The Linux Foundation's Linux Kernel Development report, also known as the "Who Writes Linux" report, which is now in its second year, tracks the development between kernel 2.6.24 to 2.6.30. Its findings were very interesting, indeed.
Since the first edition of the report last year, the net amount of contributed code to the Linux kernel was a staggering 2.7 million lines. About a third of these 2.7 million lines was comprised of the addition of the staging tree, adding nearly 800,000 lines of code that were previously out-of-tree.
This monumental net increase in code includes the subtraction of outdated code as well. Including weekends and holidays, an average of 5,547 lines were removed, 2,243 lines were changed, and 10,923 lines of code were added every day since 2.6.24. There were also an average of 5.45 patches added to the tree every hour, up from the previous average of 3.83. All of this is 42 percent faster than in the previous paper. According to the report, this rate of change is larger than any other public software project.
The work is being done by 1,150 developers, ten percent more than the 2.6.24 kernel had. Over the past four and a half years (between kernel 2.6.11 and now), a grand total of 4,190 individual developers contributed code. According to the report, though, "despite the large number of individual developers, there is still a relatively small number who are doing the majority of the work. In any given development cycle, approximately 1/3 of the developers involved contribute exactly one patch. Over the past 4.5 years, the top 10 individual developers have contributed almost 12 percent of the number of changes and the top 30 developers have contributed over 25 percent."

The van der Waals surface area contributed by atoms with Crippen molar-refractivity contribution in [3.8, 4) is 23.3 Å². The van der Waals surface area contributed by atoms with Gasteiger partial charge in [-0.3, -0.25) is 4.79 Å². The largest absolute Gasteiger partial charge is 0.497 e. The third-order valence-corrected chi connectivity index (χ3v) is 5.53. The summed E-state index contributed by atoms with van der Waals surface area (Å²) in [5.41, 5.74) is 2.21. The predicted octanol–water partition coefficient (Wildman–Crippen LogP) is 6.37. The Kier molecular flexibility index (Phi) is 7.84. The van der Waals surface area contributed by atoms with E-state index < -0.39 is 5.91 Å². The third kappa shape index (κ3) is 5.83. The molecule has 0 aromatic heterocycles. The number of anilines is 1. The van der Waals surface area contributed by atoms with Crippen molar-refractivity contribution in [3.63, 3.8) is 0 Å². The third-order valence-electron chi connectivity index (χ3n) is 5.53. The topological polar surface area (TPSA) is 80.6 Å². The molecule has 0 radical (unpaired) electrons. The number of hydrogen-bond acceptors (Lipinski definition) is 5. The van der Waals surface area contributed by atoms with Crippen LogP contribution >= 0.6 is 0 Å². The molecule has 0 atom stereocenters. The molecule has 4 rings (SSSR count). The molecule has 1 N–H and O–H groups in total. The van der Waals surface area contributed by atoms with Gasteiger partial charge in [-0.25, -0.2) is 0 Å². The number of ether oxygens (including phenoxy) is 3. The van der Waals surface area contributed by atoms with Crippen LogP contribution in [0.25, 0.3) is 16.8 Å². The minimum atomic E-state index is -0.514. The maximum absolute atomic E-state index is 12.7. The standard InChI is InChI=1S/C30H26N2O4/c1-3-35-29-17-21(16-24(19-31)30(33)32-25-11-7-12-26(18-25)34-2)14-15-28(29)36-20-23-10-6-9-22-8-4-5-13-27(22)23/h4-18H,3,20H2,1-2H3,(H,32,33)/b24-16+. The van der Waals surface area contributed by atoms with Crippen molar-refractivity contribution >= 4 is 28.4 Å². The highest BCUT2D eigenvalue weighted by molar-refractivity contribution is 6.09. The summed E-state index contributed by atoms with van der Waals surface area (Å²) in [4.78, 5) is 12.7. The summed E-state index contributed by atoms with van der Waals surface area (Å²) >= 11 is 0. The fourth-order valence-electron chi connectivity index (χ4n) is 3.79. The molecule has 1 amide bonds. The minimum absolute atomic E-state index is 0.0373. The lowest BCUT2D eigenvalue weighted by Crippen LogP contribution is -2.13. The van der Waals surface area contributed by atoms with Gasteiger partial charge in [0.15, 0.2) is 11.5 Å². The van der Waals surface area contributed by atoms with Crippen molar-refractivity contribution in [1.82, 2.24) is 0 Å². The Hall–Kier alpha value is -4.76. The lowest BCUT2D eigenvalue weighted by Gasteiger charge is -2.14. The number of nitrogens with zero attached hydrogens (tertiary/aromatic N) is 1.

Some say it's a surprise, but I say it's natural that Linus Torvalds himself isn't the top contributor in changes over the past year. Since 2.6.24, he's made 254 changes while others contributed much more such as Red Hat kernel developer Ingo Molnar with 1,164 changes. It's only obvious that Linus now has a lot more on his plate than just a kernel to develop. Linux has become quite the empire, and he's doing a lot to direct it, as liquid and free as it is. There's every day life to consider, too; he's not a robot, after all. About Linus' contributions, the report said, "Linus remains an active and crucial part of the development process; his contribution cannot be measured just by the number of changes made." It also said that Linus is ninth in the list of managing kernel merges with 2.6 percent.
Company-wise, the top four contributing corporations are Red Hat with 12 percent of change contributions, IBM with 6.3 percent, Novell with 6.1 percent, and Intel at a round six. 21.1 percent of total changes since 2.6.24 were made by developers with no corporate affiliation whatsoever.
Overall, it seems like Linux is being developed to greater heights and at a faster and larger pace than really ever before. No wonder Microsoft is getting scared.